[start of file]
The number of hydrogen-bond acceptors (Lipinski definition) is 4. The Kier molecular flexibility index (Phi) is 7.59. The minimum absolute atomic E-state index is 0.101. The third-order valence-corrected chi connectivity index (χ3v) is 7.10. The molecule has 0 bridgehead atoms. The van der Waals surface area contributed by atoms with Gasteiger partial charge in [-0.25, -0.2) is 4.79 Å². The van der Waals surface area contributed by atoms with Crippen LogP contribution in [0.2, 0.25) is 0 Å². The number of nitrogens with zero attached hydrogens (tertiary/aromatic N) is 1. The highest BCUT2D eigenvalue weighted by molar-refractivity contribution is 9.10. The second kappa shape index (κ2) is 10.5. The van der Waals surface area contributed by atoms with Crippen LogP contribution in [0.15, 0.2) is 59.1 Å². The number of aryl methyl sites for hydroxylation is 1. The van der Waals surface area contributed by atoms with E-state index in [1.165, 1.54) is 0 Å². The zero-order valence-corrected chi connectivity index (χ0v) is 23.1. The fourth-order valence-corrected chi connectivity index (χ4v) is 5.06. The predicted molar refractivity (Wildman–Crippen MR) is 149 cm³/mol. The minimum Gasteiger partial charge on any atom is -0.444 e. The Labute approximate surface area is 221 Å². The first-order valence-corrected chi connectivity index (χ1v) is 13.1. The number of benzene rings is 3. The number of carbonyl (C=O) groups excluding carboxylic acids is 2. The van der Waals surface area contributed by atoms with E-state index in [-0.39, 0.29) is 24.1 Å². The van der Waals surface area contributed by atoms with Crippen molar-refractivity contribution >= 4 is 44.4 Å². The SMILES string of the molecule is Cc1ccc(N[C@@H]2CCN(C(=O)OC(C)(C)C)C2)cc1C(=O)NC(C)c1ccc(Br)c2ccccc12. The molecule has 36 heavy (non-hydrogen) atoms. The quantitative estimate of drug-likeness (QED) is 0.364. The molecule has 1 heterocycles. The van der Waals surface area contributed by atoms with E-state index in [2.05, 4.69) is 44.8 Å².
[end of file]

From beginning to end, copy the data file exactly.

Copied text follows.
The number of hydrogen-bond acceptors (Lipinski definition) is 4. The Kier molecular flexibility index (Phi) is 7.59. The minimum absolute atomic E-state index is 0.101. The third-order valence-corrected chi connectivity index (χ3v) is 7.10. The molecule has 0 bridgehead atoms. The van der Waals surface area contributed by atoms with Gasteiger partial charge in [-0.25, -0.2) is 4.79 Å². The van der Waals surface area contributed by atoms with Crippen LogP contribution in [0.2, 0.25) is 0 Å². The number of nitrogens with zero attached hydrogens (tertiary/aromatic N) is 1. The highest BCUT2D eigenvalue weighted by molar-refractivity contribution is 9.10. The second kappa shape index (κ2) is 10.5. The van der Waals surface area contributed by atoms with Crippen LogP contribution in [0.15, 0.2) is 59.1 Å². The number of aryl methyl sites for hydroxylation is 1. The van der Waals surface area contributed by atoms with E-state index in [1.165, 1.54) is 0 Å². The zero-order valence-corrected chi connectivity index (χ0v) is 23.1. The fourth-order valence-corrected chi connectivity index (χ4v) is 5.06. The predicted molar refractivity (Wildman–Crippen MR) is 149 cm³/mol. The minimum Gasteiger partial charge on any atom is -0.444 e. The Labute approximate surface area is 221 Å². The first-order valence-corrected chi connectivity index (χ1v) is 13.1. The number of benzene rings is 3. The number of carbonyl (C=O) groups excluding carboxylic acids is 2. The van der Waals surface area contributed by atoms with E-state index in [-0.39, 0.29) is 24.1 Å². The van der Waals surface area contributed by atoms with Crippen molar-refractivity contribution >= 4 is 44.4 Å². The SMILES string of the molecule is Cc1ccc(N[C@@H]2CCN(C(=O)OC(C)(C)C)C2)cc1C(=O)NC(C)c1ccc(Br)c2ccccc12. The molecule has 36 heavy (non-hydrogen) atoms. The quantitative estimate of drug-likeness (QED) is 0.364. The molecule has 1 heterocycles. The van der Waals surface area contributed by atoms with E-state index in [2.05, 4.69) is 44.8 Å².